A line was crossed last night.
And again this morning. But not again.
I have been enjoying my pregnancy in silence. Opinions and research I would have longed to have shared have not been expressed for a few simple reasons: I did not want to offend, nor hurt anyone with a traumatic, difficult or otherwise negative birthing experience. And I want to begin this post and subsequent posts with this statement to those individuals:
I am sorry. I am sorry that you had to endure hardship; that perhaps your birthing experience was perhaps not as you planned or dreamed it to be. I am sorry that you had to sacrifice of yourself by raw, pained and emotions plagued by fear and physical scarring for such a situation. I am sorry that perhaps the experience you endured was so distressing that you have now vowed that “one is enough” and you no longer wish to ever be pregnant again. I am sorry that you may have received information or had decisions made from your doctor, attending nurse or other caregiver that instead of benefiting you and your forthcoming child, benefited their own pockets, their insurance policy or the overhead of the hospital. I am deeply sorry if the experience you have lived through caused you to be separated from your child, your spouse, your family and thus diminished bonding moments that will never be achieved again. I am even more increasingly sorrowful for those whose experience was so poor and ended as such that they lost their child. My heart mourns on this side of eternity with you.
For anyone who has asked, I have been free with my intentions in pregnancy, labor and birth. I have not posted them online however, as I have become increasingly aware that my blogging of “random musings into cyberspace” have readers. These readers are my friends, their coworkers and people who perhaps aimlessly find me through a Google search. With a personal history of being less than tactful and acting less out of grace and compassion than is more than duly necessary at times, I have erred on the side of caution and remained silent. However, for the first time in my pregnancy (all 31 weeks of it), a line was crossed that I had not even approached yet:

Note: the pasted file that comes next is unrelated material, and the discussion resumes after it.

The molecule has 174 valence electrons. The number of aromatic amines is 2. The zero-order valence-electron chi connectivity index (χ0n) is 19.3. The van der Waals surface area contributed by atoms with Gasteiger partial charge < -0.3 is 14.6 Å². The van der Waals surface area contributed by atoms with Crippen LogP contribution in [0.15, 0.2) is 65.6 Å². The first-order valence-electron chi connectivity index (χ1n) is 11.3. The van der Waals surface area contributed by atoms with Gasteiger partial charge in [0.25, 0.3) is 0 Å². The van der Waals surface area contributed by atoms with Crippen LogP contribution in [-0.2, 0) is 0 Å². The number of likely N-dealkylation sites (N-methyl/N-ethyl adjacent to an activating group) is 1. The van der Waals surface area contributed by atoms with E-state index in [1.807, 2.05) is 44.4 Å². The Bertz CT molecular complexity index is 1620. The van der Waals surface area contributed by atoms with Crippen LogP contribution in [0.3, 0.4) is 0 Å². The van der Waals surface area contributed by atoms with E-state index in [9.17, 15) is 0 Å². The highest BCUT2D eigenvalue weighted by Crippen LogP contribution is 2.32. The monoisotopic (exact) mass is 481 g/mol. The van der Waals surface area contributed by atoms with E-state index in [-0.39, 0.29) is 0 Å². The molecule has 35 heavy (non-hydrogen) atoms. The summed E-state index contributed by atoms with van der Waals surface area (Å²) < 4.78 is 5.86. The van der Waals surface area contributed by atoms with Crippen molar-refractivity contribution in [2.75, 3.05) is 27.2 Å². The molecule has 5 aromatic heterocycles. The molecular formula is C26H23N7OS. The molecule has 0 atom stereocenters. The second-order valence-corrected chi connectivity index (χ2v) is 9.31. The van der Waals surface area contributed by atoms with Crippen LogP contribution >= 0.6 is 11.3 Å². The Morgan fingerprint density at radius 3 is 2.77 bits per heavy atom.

I felt fear.
This afternoon as I sit here and write this, I am angry. I should never have let the lies that led me to that fear enter my mind. Joshua and I have been adamant from the moment we began discussing children to keep a “fear-less” perspective. So I want to detail out my birthing philosophy. I want to post it on the internet and I want to act in faith, a faith that believes that “perfect love casts out fear” (I John 4:18, NAS) and that fear was not given us by God, but instead a spirit of “power, and of love, and of a sound mind” (II Timothy 1:7, KJV).
Today ends the silence.
Today begins the research, the opinions and the conclusions that I have drawn and have been desperately wanting to share: with my friends considering children, my friends who are pregnant who are considering natural childbirth and those who have been looking for another option... I want to offer that point of view. I thought that I was supposed to wait until I experienced it, so that in some way, my opinions would be more validated, but I am realizing I need to verbalize these things to help me make my own birthing experience positive. My birthing "worldview" is not for everyone and I recommend taking it with a grain of salt. The decisions I have made and the conclusions my husband and I have drawn for this pregnancy (and hopefully subsequent ones) are the result of study, research and much interaction with the local natural birthing community and their respected resources. I did not come to these decisions lightly, nor should I expect you to. Please come and go as you please on my blog... and realize that most of what I will write in the days preceding the birth of our first child is reaffirmation of that which I will need to assist me during this process.